Acting in spite of our fears

[I]n truth, fear is a useful thing. Once upon a time, fear was a signal to run from a lion or some other danger, and that was pretty useful. These days, we don’t usually have much physical danger (the lions have more to fear from us), but the same fear signals still happen, even when it’s trying to pursue our dreams or becoming vulnerable to other people. These days, the fears aren’t physical — they’re more about not being good enough.  —Leo Babauta

It’s not that resilient people are fearless.

Rather, they act in the face of the kinds of fears identified by Leo Babauta in a recent survey:

Fear of failure

Fear of being inadequate

Fear of rejection

Fear of not being prepared

Fear of being a fraud

Fear of ridicule

“You might notice,” Babauta concludes, “that they are all really the same fear. The fear of not being good enough.”

He suggests a new mental framework for viewing fear and a mindful approach to facing it.

“Just because fear is present, doesn’t mean we have to run,” Babuata writes. “In fact, we can practice acting mindfully even with fear in our bodies. The practice is to notice that there’s fear, and notice our habitual reaction. Stay with the fear, and notice how it feels as a physical sensation. Notice that it’s not so bad, that we can actually be OK in the middle of that physical sensation.”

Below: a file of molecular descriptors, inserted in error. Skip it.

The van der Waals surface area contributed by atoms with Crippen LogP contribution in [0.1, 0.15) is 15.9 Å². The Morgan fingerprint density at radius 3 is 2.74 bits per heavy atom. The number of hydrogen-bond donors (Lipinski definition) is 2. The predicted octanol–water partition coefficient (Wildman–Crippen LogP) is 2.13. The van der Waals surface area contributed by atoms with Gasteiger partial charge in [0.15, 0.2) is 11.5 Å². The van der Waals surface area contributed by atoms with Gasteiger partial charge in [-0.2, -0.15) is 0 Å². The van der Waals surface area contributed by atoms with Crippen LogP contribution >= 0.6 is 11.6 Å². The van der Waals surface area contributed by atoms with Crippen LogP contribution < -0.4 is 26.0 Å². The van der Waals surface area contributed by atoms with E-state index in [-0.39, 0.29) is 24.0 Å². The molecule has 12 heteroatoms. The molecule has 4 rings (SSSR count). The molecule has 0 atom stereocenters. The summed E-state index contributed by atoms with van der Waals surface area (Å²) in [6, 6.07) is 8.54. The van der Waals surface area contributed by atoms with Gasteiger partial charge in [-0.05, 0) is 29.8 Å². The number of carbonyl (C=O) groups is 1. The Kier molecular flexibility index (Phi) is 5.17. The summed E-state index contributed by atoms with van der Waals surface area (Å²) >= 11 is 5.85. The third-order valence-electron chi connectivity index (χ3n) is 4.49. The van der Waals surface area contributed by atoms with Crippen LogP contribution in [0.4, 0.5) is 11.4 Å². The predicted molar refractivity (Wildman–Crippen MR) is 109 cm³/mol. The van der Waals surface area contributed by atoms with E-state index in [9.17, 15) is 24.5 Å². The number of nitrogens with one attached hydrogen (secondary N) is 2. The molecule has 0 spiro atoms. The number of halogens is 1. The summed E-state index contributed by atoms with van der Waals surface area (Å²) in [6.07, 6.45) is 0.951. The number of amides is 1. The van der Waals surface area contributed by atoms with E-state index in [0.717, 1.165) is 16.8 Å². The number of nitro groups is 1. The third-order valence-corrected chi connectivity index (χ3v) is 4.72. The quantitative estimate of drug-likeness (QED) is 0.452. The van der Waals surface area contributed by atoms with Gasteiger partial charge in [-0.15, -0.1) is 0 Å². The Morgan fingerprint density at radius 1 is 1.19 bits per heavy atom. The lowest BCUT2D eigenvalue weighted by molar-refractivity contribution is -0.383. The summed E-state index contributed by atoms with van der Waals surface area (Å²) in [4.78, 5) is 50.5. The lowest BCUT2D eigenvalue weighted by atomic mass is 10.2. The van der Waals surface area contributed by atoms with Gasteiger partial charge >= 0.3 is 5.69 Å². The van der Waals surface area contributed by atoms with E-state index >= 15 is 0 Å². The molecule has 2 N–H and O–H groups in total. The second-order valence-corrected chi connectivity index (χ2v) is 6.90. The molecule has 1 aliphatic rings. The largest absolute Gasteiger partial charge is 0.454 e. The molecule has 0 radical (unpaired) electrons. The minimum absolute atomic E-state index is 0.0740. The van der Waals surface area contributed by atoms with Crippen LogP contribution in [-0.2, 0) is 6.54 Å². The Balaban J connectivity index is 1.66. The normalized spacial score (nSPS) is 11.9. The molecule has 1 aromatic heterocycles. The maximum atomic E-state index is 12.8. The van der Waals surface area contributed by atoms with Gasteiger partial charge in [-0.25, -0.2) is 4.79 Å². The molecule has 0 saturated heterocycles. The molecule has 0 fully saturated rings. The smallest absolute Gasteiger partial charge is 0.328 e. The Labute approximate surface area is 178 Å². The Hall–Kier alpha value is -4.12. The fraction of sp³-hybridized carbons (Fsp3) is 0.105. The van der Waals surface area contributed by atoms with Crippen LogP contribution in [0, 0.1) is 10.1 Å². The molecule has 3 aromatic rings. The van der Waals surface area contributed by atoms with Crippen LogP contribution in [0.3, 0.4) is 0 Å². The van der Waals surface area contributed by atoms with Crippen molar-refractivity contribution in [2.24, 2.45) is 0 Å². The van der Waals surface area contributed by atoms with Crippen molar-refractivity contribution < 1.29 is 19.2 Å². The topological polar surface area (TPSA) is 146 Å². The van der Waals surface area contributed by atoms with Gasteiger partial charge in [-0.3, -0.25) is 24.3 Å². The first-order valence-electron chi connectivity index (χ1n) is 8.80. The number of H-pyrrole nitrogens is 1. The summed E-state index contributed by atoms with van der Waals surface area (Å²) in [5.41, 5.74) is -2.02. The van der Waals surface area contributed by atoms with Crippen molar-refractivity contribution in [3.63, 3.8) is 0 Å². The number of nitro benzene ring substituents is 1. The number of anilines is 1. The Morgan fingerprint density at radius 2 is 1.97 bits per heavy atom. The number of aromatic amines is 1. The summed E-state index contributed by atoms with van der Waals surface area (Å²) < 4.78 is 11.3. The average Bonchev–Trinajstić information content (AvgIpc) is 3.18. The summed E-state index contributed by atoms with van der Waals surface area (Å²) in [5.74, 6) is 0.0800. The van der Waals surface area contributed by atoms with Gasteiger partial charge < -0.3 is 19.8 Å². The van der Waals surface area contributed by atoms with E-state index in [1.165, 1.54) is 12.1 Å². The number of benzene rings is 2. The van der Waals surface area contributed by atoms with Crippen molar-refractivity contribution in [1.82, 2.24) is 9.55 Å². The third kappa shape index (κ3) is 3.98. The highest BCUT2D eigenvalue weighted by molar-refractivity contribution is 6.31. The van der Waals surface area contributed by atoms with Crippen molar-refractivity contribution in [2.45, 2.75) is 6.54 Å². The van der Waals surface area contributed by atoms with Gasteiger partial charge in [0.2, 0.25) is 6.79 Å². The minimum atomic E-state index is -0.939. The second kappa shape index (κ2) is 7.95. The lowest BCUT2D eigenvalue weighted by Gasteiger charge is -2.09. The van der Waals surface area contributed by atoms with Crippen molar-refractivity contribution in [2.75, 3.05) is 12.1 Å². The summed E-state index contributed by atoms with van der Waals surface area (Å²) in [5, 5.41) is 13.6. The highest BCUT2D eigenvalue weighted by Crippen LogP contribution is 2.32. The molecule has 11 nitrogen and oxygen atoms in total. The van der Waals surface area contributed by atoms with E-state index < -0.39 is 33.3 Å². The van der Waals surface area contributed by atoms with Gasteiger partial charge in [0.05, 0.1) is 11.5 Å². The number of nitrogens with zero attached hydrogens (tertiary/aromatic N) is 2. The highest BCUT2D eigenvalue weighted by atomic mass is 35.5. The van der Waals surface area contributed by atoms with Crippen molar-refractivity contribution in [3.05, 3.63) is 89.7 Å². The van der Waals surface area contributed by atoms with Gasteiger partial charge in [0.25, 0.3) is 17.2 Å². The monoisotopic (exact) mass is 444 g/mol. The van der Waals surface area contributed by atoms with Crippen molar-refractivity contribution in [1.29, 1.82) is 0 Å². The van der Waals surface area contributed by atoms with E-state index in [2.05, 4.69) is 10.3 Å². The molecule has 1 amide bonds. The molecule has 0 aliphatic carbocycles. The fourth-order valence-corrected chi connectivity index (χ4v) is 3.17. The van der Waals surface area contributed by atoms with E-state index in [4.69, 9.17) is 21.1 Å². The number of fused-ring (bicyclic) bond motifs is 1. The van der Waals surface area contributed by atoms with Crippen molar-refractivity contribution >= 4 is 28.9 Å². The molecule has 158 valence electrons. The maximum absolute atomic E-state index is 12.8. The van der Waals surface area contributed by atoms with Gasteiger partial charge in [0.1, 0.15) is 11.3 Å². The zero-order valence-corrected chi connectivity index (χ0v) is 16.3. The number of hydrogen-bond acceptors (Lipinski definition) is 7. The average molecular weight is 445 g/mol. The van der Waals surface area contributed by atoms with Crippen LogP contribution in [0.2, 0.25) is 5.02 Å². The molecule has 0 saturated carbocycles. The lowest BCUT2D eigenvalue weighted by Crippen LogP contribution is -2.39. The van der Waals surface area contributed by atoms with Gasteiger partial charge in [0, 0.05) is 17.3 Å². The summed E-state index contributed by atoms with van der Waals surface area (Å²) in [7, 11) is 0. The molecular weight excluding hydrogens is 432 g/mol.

What methods do you use to act in spite of your fear?

6 Responses to “Acting in spite of our fears”

  1. 1 jimmi77 May 17, 2017 at 8:06 am

    The contrast between ancient, and modern sources of fear, is a novel and interesting thought Dennis. Thanks!

  2. 3 rickrepicky May 17, 2017 at 8:51 am

    The fear factor is real. Long ago, I used to shake giving speeches. I looked at promotions as having the potential to expose my inadequacies. The two factors that helped me overcome these fears were: 1) Most Important: PURPOSE – The impetus of purpose propelled me over fear. After becoming hooked on professional learning communities, I was sure that implementing them would improve learning for both students & staff. 2) SUPPORT – I was encouraged by those above me to take the chance. Since I was promoted from within, I also sensed peer support. While after promotion I lost some of my former peers’ support, this loss was more than compensated by a core team of leaders who joined me in what became “our purpose.”

    • 4 Dennis Sparks May 18, 2017 at 9:45 am

      Well said, Rick! Having a compelling purpose and the support of others whom we trust and respect are the fundamentals in doing challenging things. Thanks for taking the time to add your perspective, Rick.

  3. 5 Kent Peterson May 17, 2017 at 11:28 am

    This is another excellent set of ideas for leaders to consider, reflect upon, go back to.

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